This highly decorated (eight oscars!) biopic about the turbulent rise and fall of musical genius Amadeus Mozart (Tom Hulce) is one of the best films around, period. So what better way to dissipate a cloudy disposition than by watching some academy nominated performances while listening to some beautifully executed Mozart music?
Besides the acting and music, Amadeus also benefits from some spectacular set and costume design, which transports the viewer from their modern, advil strewn couch, to the gilded court of Holy Roman Emperor Joseph II (Jeffery Jones) leaving any cloudy weather behind.
‘Apocalypse Now’ (1979) – Napalm in the Morning
Sometimes it can be good to be reminded that no matter how bad things are or how badly we feel—things can always get worse. And frankly, it doesn’t get a whole lot worse than some of the situations in Apocalypse Now!, which displays some grizzly realities of the American War in Veitnam, and explores some of the darkest corners of the human spirit.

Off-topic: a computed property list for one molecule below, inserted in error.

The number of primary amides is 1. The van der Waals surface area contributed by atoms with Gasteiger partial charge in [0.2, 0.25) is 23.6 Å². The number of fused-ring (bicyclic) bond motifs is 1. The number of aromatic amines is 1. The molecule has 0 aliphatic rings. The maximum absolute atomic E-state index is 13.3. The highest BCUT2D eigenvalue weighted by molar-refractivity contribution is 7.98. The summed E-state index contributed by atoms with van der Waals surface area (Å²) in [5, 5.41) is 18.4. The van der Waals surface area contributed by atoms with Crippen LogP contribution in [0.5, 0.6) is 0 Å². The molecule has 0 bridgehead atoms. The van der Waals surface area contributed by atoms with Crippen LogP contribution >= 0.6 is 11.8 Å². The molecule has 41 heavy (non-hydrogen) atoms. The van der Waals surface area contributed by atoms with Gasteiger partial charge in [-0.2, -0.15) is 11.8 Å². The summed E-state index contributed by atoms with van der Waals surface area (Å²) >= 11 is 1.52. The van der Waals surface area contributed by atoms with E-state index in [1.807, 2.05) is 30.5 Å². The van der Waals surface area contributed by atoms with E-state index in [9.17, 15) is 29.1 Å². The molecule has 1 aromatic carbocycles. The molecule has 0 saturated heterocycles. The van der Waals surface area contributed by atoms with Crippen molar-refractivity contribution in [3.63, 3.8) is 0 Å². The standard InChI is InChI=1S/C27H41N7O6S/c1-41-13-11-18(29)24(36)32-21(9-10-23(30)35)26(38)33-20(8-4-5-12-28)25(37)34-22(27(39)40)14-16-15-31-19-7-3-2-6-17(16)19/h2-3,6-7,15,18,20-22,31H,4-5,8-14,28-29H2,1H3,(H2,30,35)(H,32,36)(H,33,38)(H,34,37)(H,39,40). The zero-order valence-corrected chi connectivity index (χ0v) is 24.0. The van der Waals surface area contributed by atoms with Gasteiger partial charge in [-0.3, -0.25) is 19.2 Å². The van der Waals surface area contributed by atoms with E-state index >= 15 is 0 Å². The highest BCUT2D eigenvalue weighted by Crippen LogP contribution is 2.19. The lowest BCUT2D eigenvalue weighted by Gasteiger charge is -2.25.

On top of this, it is simply an entertaining movie, with some classic performances from Martin Sheen and Marlon Brando, and a well curated selection of Veitnam war era rock and roll music. Not to mention some highly quotable moments— the “Napalm in the Morning” being perhaps the most famous example.
‘La La Land’ (2019) – Classic Rope-a-Dope
A romantic musical is essential viewing while under the weather, and the academy darling film La La Land fits the bill perfectly. Emma Stone and Ryan Gosling remind us why they are regarded as some of the best leading actors in Hollywood by portraying relatable characters in nearly fairytale circumstances.